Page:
Gunther Gass — Scam
Retold Thursday in a Roanoke courtroom, the eventful end of Shannon M. Boyd's tenancy in Gunther Gass' rental duplex in Southeast was a tale of landlord-tenant relations gone awfully wrong.
"It's way over the top. It's the sort of thing you just don't hear about even in fiction very much, " said Henry Woodward of the Legal Aid Society of the Roanoke Valley, who represented Boyd in a lawsuit she filed to accuse Gass of trespass, malicious prosecution and violations of Virginia housing regulations.
Consider just the events of Dec. 30, none of which Gass disputed.
First, Boyd testified, she discovered via a home test that she was pregnant with her third child.
Later that morning, Gass, who owned Boyd's apartment and who a day earlier had cut off the water because she was two weeks late with her rent, showed up with a city building inspector. The inspector condemned the building, telling Gass he had two days to restore water service or no one could live there.
Then, after Gass and the inspector left, a child protective services worker arrived to look into a complaint -- filed by Gass -- that Boyd was keeping her 1-year-old and 4-year-old in an unsafe home. Eventually satisfied that Boyd was not causing the problem, and that she was taking her children to stay at her parents' home in Bedford County, the social worker advised her to get an attorney, Boyd said.
That eventually led to Thursday's hearing.
Boyd said she, her boyfriend and her children had moved into the duplex in September and paid the first couple of months rent on time. She was a few days late in November, and Gass charged a $175 late fee.
Then about Dec. 10, five days before her rent was due, Boyd lost her job at Hotel Roanoke. She said she tried to do the right thing, calling Gass to say that she would not be able to pay until she received her last paycheck. Her boyfriend, who had worked nights for her father's cleaning business, had already lost his job because of a decline in cleaning contracts, she said.
Gass told her to find the money, and said he'd kicked people out in 48 hours before.
Boyd said she heard nothing more until Dec. 30.
The final blow came on New Year's Day. Boyd had gone to her parents' home and spent New Year's Eve caring for all her family's kids while the adults attended a pray-in-the-new-year church service. Late on Jan. 1, she came back to the duplex to retrieve some of her belongings.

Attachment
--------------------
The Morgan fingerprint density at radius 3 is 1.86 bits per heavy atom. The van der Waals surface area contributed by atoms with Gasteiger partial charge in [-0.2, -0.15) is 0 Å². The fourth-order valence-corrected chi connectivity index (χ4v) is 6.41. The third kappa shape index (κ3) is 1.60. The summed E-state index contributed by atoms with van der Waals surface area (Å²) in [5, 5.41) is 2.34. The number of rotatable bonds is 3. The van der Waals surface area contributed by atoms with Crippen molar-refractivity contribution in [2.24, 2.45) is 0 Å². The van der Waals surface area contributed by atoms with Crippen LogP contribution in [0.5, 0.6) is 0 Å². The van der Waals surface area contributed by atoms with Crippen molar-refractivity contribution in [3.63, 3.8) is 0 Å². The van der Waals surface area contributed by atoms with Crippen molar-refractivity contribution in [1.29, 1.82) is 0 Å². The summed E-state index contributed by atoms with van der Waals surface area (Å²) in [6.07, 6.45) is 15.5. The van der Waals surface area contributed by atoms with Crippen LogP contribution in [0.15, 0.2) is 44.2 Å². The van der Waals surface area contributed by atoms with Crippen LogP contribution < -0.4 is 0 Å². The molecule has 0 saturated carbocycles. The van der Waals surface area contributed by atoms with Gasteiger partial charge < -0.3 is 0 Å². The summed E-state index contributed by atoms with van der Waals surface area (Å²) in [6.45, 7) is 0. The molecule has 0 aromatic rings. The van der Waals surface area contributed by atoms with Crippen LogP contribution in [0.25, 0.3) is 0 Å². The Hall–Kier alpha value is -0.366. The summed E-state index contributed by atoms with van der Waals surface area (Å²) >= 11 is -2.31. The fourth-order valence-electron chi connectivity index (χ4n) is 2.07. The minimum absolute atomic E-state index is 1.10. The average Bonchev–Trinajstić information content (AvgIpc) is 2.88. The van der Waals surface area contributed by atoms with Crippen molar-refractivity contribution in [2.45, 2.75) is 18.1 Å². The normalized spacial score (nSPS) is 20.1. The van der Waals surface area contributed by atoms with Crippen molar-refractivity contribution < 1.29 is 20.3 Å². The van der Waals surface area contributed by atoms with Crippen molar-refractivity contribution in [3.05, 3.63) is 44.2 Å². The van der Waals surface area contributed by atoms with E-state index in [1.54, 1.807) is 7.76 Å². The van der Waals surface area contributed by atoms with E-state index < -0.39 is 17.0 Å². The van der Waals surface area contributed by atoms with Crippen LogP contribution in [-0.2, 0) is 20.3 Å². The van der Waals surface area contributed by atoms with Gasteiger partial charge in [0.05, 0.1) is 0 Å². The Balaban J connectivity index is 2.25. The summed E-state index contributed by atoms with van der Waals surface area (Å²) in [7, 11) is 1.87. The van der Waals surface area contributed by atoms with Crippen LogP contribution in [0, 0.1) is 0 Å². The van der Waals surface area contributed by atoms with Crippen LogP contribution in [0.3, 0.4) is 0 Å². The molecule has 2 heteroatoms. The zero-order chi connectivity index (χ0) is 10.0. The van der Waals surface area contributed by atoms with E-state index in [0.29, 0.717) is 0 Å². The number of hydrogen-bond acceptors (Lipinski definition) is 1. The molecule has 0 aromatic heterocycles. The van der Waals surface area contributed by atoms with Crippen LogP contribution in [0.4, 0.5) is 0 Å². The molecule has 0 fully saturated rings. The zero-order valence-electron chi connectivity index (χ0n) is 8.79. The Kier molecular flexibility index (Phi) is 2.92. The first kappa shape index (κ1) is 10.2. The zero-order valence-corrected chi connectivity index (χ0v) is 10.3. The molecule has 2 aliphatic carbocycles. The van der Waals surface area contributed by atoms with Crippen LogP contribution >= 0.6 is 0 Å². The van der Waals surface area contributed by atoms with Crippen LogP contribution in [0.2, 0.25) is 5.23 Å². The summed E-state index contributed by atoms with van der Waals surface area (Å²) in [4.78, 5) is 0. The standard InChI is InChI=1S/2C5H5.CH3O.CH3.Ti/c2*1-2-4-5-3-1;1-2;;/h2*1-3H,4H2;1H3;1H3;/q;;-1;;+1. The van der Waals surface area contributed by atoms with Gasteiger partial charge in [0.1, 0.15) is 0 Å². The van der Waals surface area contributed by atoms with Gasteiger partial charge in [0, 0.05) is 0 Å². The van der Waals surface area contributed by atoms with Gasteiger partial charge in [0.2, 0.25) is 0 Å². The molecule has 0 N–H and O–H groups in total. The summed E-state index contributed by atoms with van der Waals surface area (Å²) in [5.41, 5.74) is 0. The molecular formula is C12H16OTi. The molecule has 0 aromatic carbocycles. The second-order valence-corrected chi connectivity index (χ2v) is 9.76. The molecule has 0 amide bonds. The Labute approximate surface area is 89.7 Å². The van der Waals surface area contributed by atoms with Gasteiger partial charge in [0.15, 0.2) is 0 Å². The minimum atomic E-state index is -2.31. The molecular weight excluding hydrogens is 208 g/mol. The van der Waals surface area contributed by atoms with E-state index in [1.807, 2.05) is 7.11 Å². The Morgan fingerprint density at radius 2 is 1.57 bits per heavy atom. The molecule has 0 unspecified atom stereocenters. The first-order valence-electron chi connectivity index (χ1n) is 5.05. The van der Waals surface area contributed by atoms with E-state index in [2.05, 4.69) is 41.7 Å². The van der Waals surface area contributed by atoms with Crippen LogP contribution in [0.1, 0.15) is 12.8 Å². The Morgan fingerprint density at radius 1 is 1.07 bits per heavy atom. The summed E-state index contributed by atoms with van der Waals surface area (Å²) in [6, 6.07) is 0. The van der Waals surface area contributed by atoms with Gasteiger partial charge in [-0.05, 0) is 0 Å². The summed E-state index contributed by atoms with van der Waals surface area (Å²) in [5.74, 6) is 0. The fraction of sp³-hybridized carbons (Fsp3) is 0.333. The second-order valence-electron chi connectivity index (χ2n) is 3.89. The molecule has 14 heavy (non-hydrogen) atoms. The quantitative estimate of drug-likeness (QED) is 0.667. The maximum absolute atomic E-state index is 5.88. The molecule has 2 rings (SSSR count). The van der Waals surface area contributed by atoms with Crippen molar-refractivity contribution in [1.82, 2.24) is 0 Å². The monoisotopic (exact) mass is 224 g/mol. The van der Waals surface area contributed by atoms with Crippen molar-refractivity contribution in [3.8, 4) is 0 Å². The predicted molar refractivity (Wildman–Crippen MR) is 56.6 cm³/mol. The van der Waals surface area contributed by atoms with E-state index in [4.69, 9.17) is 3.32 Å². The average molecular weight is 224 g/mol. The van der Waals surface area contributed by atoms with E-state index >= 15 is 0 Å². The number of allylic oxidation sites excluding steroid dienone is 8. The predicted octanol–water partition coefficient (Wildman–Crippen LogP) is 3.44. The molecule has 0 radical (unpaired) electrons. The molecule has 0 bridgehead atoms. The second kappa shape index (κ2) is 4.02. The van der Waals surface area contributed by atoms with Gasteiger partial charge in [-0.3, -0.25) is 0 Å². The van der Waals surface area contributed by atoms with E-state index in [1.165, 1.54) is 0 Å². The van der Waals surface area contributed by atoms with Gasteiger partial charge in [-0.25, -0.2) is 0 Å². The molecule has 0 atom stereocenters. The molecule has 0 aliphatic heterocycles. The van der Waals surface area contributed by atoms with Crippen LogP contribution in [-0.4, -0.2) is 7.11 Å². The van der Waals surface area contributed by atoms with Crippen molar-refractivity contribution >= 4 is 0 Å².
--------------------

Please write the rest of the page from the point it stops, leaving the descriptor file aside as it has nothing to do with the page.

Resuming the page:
She, her boyfriend and her 4-year-old daughter -- her other child had remained with her parents -- went to sleep soon after their 10 p.m. arrival. About midnight, Boyd said, she was awakened by Roanoke police who Gass had let into the apartment. Officers held their lights on her while she got dressed, Boyd said, then kicked her out after giving her a summons for trespassing -- a charge that was thrown out when it came to court in February.
With Gass not challenging the sequence of events, Thursday's hearing really revolved around how much he would have to pay Boyd, who asked for just under $15, 000, plus about $5, 000 in attorney fees.
Gass, who lives in Elliston and said he had been a landlord for 15 years or more, apologized, saying he should have followed legal eviction steps if he wanted his tenants out. He said he panicked after getting numerous reports about possible drug use and fights from Elizabeth Dudley, who described herself on the witness stand as the neighborhood watch leader.
Dudley testified that she called Gass the night of Jan. 1 after seeing Boyd return. She said that over the months, her eight security cameras caught a variety of unsavory behavior at her neighbors' home, including footage of a partially unclad Boyd that Boyd said had to have been taken through the window of Boyd's apartment.
Judge Frederick King asked Dudley if she had actually seen Boyd or her boyfriend with drugs and Dudley said she had not.
"Did you consider her to be a busybody?" the judge asked Gass when the landlord returned to the stand. "She threw the bait in the water and you bit on it."
King said he would make no ruling Thursday other than to declare Boyd's lease terminated. But he said he would issue an overall decision soon.